It’s no secret that the looming deadline for compliance with the European Union’s General Data Protection Regulation has triggered hand-wringing throughout the media and marketing industries. Add to that the tougher rules the EU is proposing to curb ad tracking in the new ePrivacy law, and it’s understandable why European publishers’ nerves are more frayed than usual.

But while politicians in Brussels may feel strongly about imposing stricter regulations around businesses’ tracking of data, not all consumers may feel the same way. Some may care far less about granting access to their data as long as they get the right value exchange.

Here are five charts on Europeans’ attitudes toward online data privacy:

Consumers don’t understand the data trade-off
Not everyone seems to understand the trade-off between allowing their data to be accessed and ad-funded content. In general, consumers in Eastern European countries like Estonia are less tolerant of their data being used than those in Western European countries like the U.K. and Germany, according to a 2017 study from research firm GfK on behalf of IAB Europe that surveyed 11,020 people across 11 European countries, including the U.K., France, Germany and Spain.

Across all 11 countries, 77 percent said they prefer to access free generic news content and services online while keeping their browsing history private, rather than have a more personalized content experience that would require them to allow more data access. Unsurprisingly, respondents ages 16 to 24 favored personalized content more than people older than 25, according to the same report. That said, 83 percent of respondents said they prefer free online content with accompanying ads over paying for content, and 69 percent said they would allow their browser data to be accessed in exchange for the free experience.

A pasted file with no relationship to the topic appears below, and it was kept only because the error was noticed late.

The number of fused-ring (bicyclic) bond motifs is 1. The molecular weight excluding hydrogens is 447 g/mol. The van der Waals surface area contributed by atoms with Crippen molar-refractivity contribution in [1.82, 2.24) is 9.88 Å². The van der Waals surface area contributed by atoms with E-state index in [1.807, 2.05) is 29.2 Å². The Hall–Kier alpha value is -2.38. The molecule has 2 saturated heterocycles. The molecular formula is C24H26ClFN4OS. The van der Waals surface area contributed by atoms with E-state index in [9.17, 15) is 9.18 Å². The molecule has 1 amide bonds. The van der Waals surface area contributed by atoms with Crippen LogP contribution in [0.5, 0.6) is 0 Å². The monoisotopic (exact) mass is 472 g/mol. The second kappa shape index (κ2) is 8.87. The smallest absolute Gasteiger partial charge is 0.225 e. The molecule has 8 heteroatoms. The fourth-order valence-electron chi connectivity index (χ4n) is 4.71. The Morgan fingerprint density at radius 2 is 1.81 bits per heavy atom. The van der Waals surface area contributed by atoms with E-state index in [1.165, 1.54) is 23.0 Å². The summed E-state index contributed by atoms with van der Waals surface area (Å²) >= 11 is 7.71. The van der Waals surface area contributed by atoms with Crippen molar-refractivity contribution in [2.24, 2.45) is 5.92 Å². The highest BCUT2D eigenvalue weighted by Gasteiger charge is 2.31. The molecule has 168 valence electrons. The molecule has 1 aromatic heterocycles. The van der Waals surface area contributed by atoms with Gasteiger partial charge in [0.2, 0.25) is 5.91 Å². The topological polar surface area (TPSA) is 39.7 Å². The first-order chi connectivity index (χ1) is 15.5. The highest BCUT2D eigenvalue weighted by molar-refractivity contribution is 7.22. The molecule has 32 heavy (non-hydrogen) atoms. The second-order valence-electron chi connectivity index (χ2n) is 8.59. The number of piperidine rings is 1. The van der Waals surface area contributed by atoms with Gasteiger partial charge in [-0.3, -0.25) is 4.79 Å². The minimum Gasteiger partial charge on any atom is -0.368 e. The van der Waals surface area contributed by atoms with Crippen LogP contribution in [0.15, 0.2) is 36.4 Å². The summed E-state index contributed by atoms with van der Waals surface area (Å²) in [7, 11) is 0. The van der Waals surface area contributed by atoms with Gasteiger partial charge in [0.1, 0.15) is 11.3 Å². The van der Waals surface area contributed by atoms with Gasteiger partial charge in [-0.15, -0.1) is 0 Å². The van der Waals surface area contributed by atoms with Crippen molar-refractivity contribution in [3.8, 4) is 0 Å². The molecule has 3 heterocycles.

Source: GfK/IAB Europe

Giving consent repeatedly is a burden
Under the current ePrivacy law, European websites have to inform visitors they’re using cookies via online banners that appear when users come to the site, which isn’t popular with users. Only half of Europeans believe this is the right approach (mainly in Eastern European countries like Romania). The rest prefer to have access to information that explains how their data is being used for advertising, with the option of stopping any use of their data that they object to. They deemed that a better option than having to approve the use of cookies every time they visit a site, according to the GfK report.

Source: GfK/IAB Europe

First-party data trumps third-party data
Media industry execs seem cynical about their chances of gaining people’s consent. Only 23 percent of 305 respondents from publishers, ad tech vendors and brands to a survey by ad-blocking firm PageFair said they believe users will grant consent to tracking them for advertising purposes with first-party cookies. For third-party cookies, this figure was 3 percent. A bigger chunk said consumers will give consent if their site access is reduced as a consequence of not consenting — a similar approach to what publishers have done to deter ad blockers. That option will be short-lived, however, as the GDPR has banned publishers from reducing site access if users don’t consent.

Source: PageFair

Confidence is low
Publishers don’t feel optimistic about their chances of getting people to share data with other companies. The majority (64 percent) of respondents in PageFair’s survey said they weren’t confident that people would agree to share data with other companies, and only 21 percent said they were “moderately confident.”

Source: PageFair

Online privacy vs. advertising
Half of respondents to the GfK report said they don’t mind seeing sponsored or branded content in exchange for free news, content or services. Meanwhile, 42 percent indicated that they’re fine with sharing their browsing data for advertising purposes, saying they don’t mind seeing personalized ads in exchange for free news, content or services. Only 20 percent, however, said they were OK with sharing their data with third parties for advertising purposes. People in Eastern European countries were less tolerant of sharing data than those in Western Europe.

Source: GfK/IAB Europe
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